EGU General Assembly 2021
© Author(s) 2021. This work is distributed under
the Creative Commons Attribution 4.0 License.

The impact of temperature and precipitation changes on honey bees (Apis mellifera) in the Aegean region under future climate scenarios

Tim van der Schriek, Gianna Kitsara, Konstantinos V. Varotsos, and Christos Giannakopoulos
Tim van der Schriek et al.
  • National Observatory of Athens, Athens, Greece (

The Aegean region (Greece) preserves a wide genetic diversity amongst the honey bees (Apis mellifera L.) of its many islands and supports an important bee keeping industry. However, sector-specific regional impact studies, based on the latest high-resolution regional climate models (RCMs), are urgently required for developing successful local adaptation strategies for beekeeping and to preserve biodiversity under future climate change scenarios.

We evaluated direct climate change impacts on honey bees in the Aegean region through novel threshold temperature and precipitation indices, linked to critical bee behavior and colony mortality. There are strong relationships between ambient temperature and key bee colony behavior such as, for example, nest thermo-humidity regulation, annual population variability and foraging. Additionally, dry conditions and heatwaves have been empirically linked to declines in colony food stores and increased colony mortality rates. Impact projections used simulated temperature and precipitation data from an ensemble of seven RCMs under the medium (RCP4.5) and high (RCP8.5) emission scenarios for the control- (1971-2000), near future- (2031-2060) and distant future (2071-2100) periods. Simulated data were bias-adjusted using the long-term meteorological record of Naxos Island (central Aegean).

Overheating in summer constitutes a major challenge to nest temperature regulation. Thermal and humidity conditions are well-regulated in bee nests given their importance for colony health. Brood must remain at 33-36 oC and experience high relative humidity for proper development. Bees tend to start cooling nests when ambient temperatures are >25 oC. Evaporative cooling using water is of critical importance with temperatures above 35 oC and is remarkably effective in stabilising nest temperature at 36 oC, even as ambient temperatures are >60 oC. Thermoregulation is highly demanding, and brood is mainly reared during optimum periods with no/low need of regulation. Sustained high temperatures >40-45 oC cause significant colony losses. The highest foraging activity takes place in the temperature range from 12-25 oC, whereas there is no activity <7 oC and >43 oC. Winter colony mortality rates increase when the spring flowering period experiences very low rainfall and extreme temperatures.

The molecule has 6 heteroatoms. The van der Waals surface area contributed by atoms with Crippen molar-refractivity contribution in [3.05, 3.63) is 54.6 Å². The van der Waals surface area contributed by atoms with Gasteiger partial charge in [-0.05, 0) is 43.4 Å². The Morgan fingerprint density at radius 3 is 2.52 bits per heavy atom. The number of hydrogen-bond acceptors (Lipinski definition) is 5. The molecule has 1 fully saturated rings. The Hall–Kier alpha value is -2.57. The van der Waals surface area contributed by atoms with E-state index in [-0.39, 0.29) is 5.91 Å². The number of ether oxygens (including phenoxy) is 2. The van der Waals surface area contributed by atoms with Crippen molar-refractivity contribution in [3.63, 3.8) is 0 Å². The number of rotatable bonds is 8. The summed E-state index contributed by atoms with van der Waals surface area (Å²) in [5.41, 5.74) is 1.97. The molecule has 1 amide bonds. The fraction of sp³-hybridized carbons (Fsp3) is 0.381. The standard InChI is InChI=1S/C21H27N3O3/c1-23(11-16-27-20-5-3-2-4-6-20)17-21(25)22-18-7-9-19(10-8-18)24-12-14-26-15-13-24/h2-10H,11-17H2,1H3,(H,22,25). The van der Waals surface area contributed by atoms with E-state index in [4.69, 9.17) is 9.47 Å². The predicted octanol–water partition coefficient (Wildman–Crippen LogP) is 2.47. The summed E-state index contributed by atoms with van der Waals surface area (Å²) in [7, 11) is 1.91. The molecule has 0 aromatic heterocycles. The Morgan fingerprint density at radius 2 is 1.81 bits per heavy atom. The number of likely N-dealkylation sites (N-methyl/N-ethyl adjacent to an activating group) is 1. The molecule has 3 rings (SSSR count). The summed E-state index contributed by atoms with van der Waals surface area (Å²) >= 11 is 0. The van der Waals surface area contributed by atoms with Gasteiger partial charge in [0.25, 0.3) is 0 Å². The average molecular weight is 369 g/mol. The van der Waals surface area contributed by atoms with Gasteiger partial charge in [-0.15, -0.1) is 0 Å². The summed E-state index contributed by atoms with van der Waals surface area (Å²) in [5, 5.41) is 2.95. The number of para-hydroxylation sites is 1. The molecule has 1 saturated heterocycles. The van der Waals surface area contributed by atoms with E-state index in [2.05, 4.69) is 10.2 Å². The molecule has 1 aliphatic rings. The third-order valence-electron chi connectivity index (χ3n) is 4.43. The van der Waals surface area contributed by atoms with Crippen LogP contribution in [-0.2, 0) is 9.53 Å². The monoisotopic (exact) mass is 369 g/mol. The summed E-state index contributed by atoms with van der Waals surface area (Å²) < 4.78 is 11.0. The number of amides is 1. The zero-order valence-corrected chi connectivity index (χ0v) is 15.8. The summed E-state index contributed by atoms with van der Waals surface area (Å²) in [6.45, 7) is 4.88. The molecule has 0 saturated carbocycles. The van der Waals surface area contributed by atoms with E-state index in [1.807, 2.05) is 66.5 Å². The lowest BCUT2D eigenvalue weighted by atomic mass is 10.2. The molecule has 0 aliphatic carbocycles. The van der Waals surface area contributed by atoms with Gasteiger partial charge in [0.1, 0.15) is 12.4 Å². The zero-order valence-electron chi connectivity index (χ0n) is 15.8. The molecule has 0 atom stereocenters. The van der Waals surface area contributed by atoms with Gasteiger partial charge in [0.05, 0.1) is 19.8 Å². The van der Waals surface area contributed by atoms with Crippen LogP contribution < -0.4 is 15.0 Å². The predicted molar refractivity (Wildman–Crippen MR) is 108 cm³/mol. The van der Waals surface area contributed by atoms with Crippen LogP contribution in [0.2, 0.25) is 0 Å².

Future climatic change projections show significant increases in seasonal temperatures and days without precipitation, which will negatively affect the region’s bees. More frequent and severe heat-extremes will characterize seasons from spring to autumn, forcing bee colonies to cool their nests more intensively. Meanwhile, the availability of water and nectar (used for evaporative cooling) will decrease during extreme warm-dry events. The increase in heat extremes will likely lead to increased colony losses. Temperatures within the range for optimal foraging activity are less likely to occur during the flowering period. Finally, years with spring seasons characterized by very low rainfall and extreme temperatures will become more frequent in the future which may result in increased winter mortality rates.

How to cite: van der Schriek, T., Kitsara, G., Varotsos, K. V., and Giannakopoulos, C.: The impact of temperature and precipitation changes on honey bees (Apis mellifera) in the Aegean region under future climate scenarios, EGU General Assembly 2021, online, 19–30 Apr 2021, EGU21-5579,, 2021.

Corresponding presentation materials formerly uploaded have been withdrawn.